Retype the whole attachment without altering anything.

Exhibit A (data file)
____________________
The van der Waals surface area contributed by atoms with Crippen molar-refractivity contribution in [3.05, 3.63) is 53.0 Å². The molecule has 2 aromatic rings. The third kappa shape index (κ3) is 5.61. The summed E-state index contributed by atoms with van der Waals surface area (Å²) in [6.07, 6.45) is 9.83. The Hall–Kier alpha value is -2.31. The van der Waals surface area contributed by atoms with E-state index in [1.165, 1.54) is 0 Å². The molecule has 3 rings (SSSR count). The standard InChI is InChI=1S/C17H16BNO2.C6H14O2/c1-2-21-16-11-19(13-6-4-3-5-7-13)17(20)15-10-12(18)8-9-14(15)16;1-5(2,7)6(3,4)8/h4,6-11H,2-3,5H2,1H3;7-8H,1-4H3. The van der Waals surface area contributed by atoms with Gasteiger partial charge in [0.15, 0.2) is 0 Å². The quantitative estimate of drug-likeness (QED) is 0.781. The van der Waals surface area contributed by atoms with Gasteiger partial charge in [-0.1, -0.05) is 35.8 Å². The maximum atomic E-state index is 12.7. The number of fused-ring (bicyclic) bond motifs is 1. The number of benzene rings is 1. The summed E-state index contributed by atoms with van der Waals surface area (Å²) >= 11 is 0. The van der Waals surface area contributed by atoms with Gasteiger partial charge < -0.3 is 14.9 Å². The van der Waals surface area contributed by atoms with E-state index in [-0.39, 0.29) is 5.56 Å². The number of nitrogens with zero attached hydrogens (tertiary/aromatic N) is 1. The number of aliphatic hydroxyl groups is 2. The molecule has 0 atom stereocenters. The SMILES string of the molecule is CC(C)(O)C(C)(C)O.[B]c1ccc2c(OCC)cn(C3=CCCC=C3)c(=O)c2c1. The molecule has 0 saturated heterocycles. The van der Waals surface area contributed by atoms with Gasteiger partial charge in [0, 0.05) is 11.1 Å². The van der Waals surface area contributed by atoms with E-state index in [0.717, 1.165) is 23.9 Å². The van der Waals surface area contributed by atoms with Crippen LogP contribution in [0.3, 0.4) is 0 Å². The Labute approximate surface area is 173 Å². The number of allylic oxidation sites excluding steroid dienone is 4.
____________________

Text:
The van der Waals surface area contributed by atoms with Crippen molar-refractivity contribution in [3.05, 3.63) is 53.0 Å². The molecule has 2 aromatic rings. The third kappa shape index (κ3) is 5.61. The summed E-state index contributed by atoms with van der Waals surface area (Å²) in [6.07, 6.45) is 9.83. The Hall–Kier alpha value is -2.31. The van der Waals surface area contributed by atoms with E-state index in [1.165, 1.54) is 0 Å². The molecule has 3 rings (SSSR count). The standard InChI is InChI=1S/C17H16BNO2.C6H14O2/c1-2-21-16-11-19(13-6-4-3-5-7-13)17(20)15-10-12(18)8-9-14(15)16;1-5(2,7)6(3,4)8/h4,6-11H,2-3,5H2,1H3;7-8H,1-4H3. The van der Waals surface area contributed by atoms with Gasteiger partial charge in [0.15, 0.2) is 0 Å². The quantitative estimate of drug-likeness (QED) is 0.781. The van der Waals surface area contributed by atoms with Gasteiger partial charge in [-0.1, -0.05) is 35.8 Å². The maximum atomic E-state index is 12.7. The number of fused-ring (bicyclic) bond motifs is 1. The number of benzene rings is 1. The summed E-state index contributed by atoms with van der Waals surface area (Å²) >= 11 is 0. The van der Waals surface area contributed by atoms with Gasteiger partial charge < -0.3 is 14.9 Å². The van der Waals surface area contributed by atoms with E-state index in [-0.39, 0.29) is 5.56 Å². The number of nitrogens with zero attached hydrogens (tertiary/aromatic N) is 1. The number of aliphatic hydroxyl groups is 2. The molecule has 0 atom stereocenters. The SMILES string of the molecule is CC(C)(O)C(C)(C)O.[B]c1ccc2c(OCC)cn(C3=CCCC=C3)c(=O)c2c1. The molecule has 0 saturated heterocycles. The van der Waals surface area contributed by atoms with Gasteiger partial charge in [0, 0.05) is 11.1 Å². The van der Waals surface area contributed by atoms with E-state index in [0.717, 1.165) is 23.9 Å². The van der Waals surface area contributed by atoms with Crippen LogP contribution in [0.3, 0.4) is 0 Å². The Labute approximate surface area is 173 Å². The number of allylic oxidation sites excluding steroid dienone is 4.